Magnetic Resonance Imaging of a Posttraumatic Myocardial Infarction and Ventricular Septal Defect With a Closure Device in Place
A 16-year-old boy sustained blunt trauma as a passenger in a high-speed motor vehicle accident 2 years earlier. Before the accident, he was healthy with no known cardiac disease or murmur. On admission after the accident, he was noted to have a loud IV/VI holosystolic murmur along the left sternal border. One month after admission, an echocardiogram revealed a 1.5-cm muscular ventricular septal defect with a left-to-right shunt, enlargement of the right atrium and ventricle, elevated pulmonary arterial pressure, and moderate tricuspid regurgitation (Figure 1 and Movie I).
Two years after the incident, the patient underwent percutaneous closure of the ventricular septal defect with a 14-mm Amplatzer septal occluder. The Qp:Qs ratio before device deployment was 2.8:1, and after closure, the Qp:Qs ratio was 1.1:1. Cardiac magnetic resonance imaging was performed to evaluate the extent of the ventricular septal defect and any residual postprocedural left-to-right shunting.
In the region of the muscular ventricular septal defect, cardiac magnetic resonance imaging demonstrates delayed enhancement of the septum, which is consistent with readily identifiable myocardial infarction despite the adjacent metallic closure device. Additional cine images demonstrate a small residual left-to-right shunt across the ventricular septal defect and akinetic-to-dyskinetic motion of the septal segment of the left ventricle (Figures 2 and 3⇓ and Movies II). Right ventricular enlargement and tricuspid regurgitation are also identified (Figure 4 and Movie II).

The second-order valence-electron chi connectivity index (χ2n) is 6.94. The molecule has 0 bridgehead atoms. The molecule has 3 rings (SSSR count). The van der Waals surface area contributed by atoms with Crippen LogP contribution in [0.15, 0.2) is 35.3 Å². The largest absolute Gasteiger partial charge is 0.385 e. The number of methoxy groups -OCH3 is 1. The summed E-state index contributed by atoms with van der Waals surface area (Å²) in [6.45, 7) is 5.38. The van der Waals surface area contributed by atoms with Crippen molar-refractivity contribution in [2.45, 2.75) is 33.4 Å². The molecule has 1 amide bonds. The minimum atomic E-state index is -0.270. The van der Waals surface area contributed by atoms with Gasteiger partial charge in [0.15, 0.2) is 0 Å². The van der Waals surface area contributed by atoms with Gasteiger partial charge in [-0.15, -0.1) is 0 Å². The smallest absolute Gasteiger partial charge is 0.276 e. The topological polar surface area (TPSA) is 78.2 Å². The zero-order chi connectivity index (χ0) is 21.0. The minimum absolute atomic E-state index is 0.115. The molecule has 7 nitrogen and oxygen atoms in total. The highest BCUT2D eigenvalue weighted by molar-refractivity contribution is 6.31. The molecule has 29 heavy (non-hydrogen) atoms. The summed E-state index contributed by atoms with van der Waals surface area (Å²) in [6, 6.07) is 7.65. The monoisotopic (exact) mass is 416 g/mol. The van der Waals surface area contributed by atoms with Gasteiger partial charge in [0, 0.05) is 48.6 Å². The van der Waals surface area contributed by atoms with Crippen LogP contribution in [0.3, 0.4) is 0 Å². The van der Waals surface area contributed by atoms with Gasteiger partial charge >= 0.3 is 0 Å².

The current case shows that delayed-contrast cardiac magnetic resonance imaging could demonstrate the chronic infarct (fibrotic scar) despite the adjacent metallic closure device; indeed, the enhanced segment is located between the 2 limbs of the device. This case also illustrates that the extent of the scar is substantially larger than the defect. Cardiac injuries from blunt chest trauma include acute myocardial infarction, valvular disruption, pericardial trauma, myocardial contusion, or rupture. Ventricular septal defects attributable to blunt trauma are rare and may be caused by extremely elevated intrathoracic pressures or by compression of the heart between the sternum and the spine, resulting in septal contusion or rupture. An additional hypothesis implicates tearing of a coronary artery with thrombosis or spasm leading to an acute myocardial infarction and postinfarction rupture.1,2 Traumatic ventricular septal defects tend to occur in the muscular septum. Large and hemodynamically significant or symptomatic traumatic ventricular septal defects can be treated with surgical repair or percutaneously with a closure device.3,4
The online-only Data Supplement, which contains 4 movies, can be found at http://circ.ahajournals.org/cgi/content/full/115/2/e13/DC1.